While many Philly residents are (understandably) excited to return to their favorite indoor restaurants, there are a few notable restrictions put in place for restaurants reopening their doors to the public. Capacity is capped at 25%, only four people are allowed at an indoor table (compared to six outdoors), and there's no bar seating available.
Nevertheless, the revival of indoor dining marks a turning point for Philadelphia–area eateries, many of which have struggled to stay afloat over the course of the COVID–19 pandemic. Several restaurants have embraced the opportunity to welcome diners inside, including Double Knot, Little Nonna’s, Harper’s Garden, and Rosy’s Taco Bar, a Penn favorite.
Brandon Bunce, the general manager of Rosy’s Taco Bar, shared his perspective with Street on what Philly's reopening process has entailed.
While the past few months of outdoor dining were a challenging adjustment, Bunce explained that it did come with some upsides, such as bringing in new faces. “It’s actually, like, allowed us to kind of grab guests that we normally wouldn’t have had because there was not as much competition prior to indoor dining opening up,” Bunce said.
Furthermore, the experience of operating outdoor dining amid the pandemic has been helpful as businesses make the transition to indoor dining. “It’s a lot easier now–obviously having already gone through outdoor dining,” Bunce said.
In accordance with city guidelines, Rosy's, like other restaurants, has taken a number of precautions to ensure workers and customers are safe. Some of these include increasing ventilation by opening windows, requiring staff to wear face masks and face shields, and utilizing QR codes to access the menu.
But despite all of the changes that the comeback of indoor eating has brought, one thing that has remained consistent over the past few months is that the future of dining remains largely unknown.
If 2020 has been the year of anything, it's been the year of the unknown. In Rosy's case, their main concern is how lifting restrictions will affect the influx of customers. Bunce elaborated, "I don’t know if we’re gonna be busy. I don’t know if we’re gonna be slower now because there’s more competition because now indoor dining is available. I don’t know if it’s gonna be less ... outdoor and more indoor because of the cold weather."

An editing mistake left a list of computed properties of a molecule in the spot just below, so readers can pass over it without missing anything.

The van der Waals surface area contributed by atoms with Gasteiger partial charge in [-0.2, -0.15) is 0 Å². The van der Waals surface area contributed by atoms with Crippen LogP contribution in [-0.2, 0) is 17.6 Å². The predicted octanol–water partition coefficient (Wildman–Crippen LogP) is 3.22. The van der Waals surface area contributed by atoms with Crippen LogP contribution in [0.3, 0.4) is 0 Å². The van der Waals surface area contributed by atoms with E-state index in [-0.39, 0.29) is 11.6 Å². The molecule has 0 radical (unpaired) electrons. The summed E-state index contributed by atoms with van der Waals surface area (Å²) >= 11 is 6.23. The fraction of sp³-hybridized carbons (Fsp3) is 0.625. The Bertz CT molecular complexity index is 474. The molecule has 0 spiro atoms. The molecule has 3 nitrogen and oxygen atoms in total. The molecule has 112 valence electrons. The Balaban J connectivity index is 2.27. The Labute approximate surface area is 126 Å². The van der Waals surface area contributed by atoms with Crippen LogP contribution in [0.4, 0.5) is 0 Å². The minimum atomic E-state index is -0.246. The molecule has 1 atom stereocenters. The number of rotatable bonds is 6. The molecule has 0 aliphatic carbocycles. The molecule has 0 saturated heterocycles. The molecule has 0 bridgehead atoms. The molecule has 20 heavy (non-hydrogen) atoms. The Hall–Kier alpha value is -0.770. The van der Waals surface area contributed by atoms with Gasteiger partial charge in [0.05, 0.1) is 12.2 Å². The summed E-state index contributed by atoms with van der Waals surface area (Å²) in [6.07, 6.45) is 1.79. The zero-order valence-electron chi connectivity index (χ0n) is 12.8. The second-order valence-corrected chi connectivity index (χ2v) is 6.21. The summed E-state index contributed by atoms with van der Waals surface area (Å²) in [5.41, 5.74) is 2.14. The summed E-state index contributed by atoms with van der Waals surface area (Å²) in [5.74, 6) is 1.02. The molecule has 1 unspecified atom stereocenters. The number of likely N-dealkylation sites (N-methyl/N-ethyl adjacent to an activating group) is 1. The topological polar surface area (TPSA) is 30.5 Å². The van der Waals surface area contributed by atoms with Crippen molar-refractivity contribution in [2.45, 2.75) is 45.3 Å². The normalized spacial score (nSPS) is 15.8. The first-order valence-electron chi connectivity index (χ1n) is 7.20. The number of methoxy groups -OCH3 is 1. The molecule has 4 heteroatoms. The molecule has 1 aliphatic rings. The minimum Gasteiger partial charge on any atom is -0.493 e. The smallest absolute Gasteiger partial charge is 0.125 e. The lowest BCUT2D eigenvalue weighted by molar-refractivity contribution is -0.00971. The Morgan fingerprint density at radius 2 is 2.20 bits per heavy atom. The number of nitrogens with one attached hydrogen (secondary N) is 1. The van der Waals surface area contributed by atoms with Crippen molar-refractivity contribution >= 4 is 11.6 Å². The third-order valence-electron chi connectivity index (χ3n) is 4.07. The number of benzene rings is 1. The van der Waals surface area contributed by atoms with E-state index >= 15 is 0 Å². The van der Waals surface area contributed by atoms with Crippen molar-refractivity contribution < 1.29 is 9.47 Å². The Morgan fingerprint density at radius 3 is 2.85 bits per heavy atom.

Almost two weeks into indoor dining, Bunce said the added space has proved a great advantage so far. It's helped Rosy's to accommodate more guests, especially on their busier days: “On the weekends, it’s definitely been a blessing.”
Moving forward, Rosy's–like many other local joints–is most excited for the prospect of welcoming people back. As Bunce said, Rosy’s, which has a strong community following, is looking forward to seeing some of their regulars again. According to Bunce, the Rosy's staff has worked hard to create a bond with loyal customers "They made it warm and welcoming to them to the point where they know exactly who they want to talk to ... and they know what they want to order," he said.
While the famous Philadelphia restaurant scene is not what it used to be, it is slowly making a comeback. “I definitely have seen a little bit more enthusiasm [from] restaurants that I didn’t think were going to be able to survive this entire thing. [They're] finally, kind of, getting the chance to open their doors,” Bunce said.
And while there is a long way to go, with the return of indoor dining, we are beginning to see new hope for Philadelphia's beloved restaurants.